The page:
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The Road to 9: Veera, 'courage'. PC: Simon Richardson. From 2012 workshop with dementia sufferers.

AO Global: The Road to Nine. Bisakha Sarker, blogpost 5: Veera ('Courage')

The exploration of the state of being ‘courage’, veera in Sanskrit, opened with renowned dance artist Aditi Mangaldas highlighting the gender bias in the popular perception of the word ‘courage’. In simple terms veera refers to a superior being. There can be various kinds of veera or courageous people. For example we can call a person gyan-veer, daya-veer, daan-veer or judha-veer, etc. which mean that the person is known for his knowledge, compassion, charity, warfare. Aditi raised the question, ‘why do we always associate courage with the bravery of men and look for examples of this particular state of being from the heroes of mythological stories? What about the common people?  Why do we not consider a pregnant woman giving birth as a symbol of courage? Through these bold opening statements she took the discussion to a different level. Of all the nine states of being or rasas, she finds that only one, karuna, ‘compassion’, is linked to a feminine attribute. All others are seen as a sign of masculine energy. It is a common practice to relate courage with male characters. The only exception she could remember was  the Queen of Jhansi, Lakhshmi Bai.  

This is where my experience is  quite different. I was brought up in West Bengal, dancing to Tagore’s songs from early childhood. Rabindranath Tagore took a keen interest in developing dance as a popular art form and to give it a status in society. He wrote songs and dance dramas with strong and courageous female characters, so that the girls from educated middle class families could dance in public with dignity. In the early thirties he wrote Natir Puja, ‘A Dancing Girl’s Worship’. This is a tale of devotion and sacrifice. It is a story about a young court dancer’s defiance of the king and her sacrifice for her faith. From the ancient epic the Mahabharata, Tagore told the story of Chitrangada, who took her destiny in her hands and asked her beloved Arjun to treat her neither as a goddess nor as a woman of no significance but to take her as his equal. In the dance drama Chandalika, we see Prakriti, a young woman from a low caste family, raising her voice against the injustice and inequalities in the society. These women showed different kinds of courage in their lives. We grew up dancing these characters. For the first time I realised how deeply these stories have contributed in my life; as an artist how I have enjoyed finding different ways of interpreting these stories for a new audience. When Aditi mentioned another mythological character Ahalya and referred to pregnant woman, that reminded me of my experiences as an artist. For the Physically Feminine festival, in Liverpool (1996), dance artists Vina Ladwa and Andrea Buckley made a new piece for me based on a translation of Tagore’s poem ‘To Ahalya’ by William Radice. On another occasion at a Commonwealth literature conference in Germany on the request of a Canadian poet I danced to her poem about a pregnant lady. I had almost forgotten these events. Life is strange, suddenly after so many years a chance comment brought back those fond memories.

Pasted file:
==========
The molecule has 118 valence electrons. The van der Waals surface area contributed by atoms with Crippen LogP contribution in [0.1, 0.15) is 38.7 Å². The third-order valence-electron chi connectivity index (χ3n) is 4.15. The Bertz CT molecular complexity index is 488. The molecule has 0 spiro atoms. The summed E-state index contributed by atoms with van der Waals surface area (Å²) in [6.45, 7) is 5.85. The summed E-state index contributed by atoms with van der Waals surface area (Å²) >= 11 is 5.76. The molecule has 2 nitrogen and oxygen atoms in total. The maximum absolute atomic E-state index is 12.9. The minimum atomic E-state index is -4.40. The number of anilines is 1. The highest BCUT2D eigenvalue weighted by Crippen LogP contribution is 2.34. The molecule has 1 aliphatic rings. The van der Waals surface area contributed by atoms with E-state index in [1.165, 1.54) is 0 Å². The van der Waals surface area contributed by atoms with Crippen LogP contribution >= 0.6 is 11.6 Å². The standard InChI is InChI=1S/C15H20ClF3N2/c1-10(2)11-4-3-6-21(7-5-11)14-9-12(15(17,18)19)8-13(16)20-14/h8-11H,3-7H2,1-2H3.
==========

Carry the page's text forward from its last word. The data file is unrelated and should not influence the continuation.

Aditi Mangaldas shared with us sections of some of her amazing and brave choreographies based on very difficult contemporary concerns. It was a real treat to get a glimpse of her work. There were many gems amongst what she said. I think what may greatly inspire young participants was her advice, ‘have courage to dance your own dance’.

In the second half of the session Kesha Rai took us through a practical session. She had created a very nice movement motif based on how she understands courage. In a relatively short time she managed to teach us the short section and left us with the homework: to play with what she had taught. A tall task indeed, but I like the freedom to combine my imagination with hers.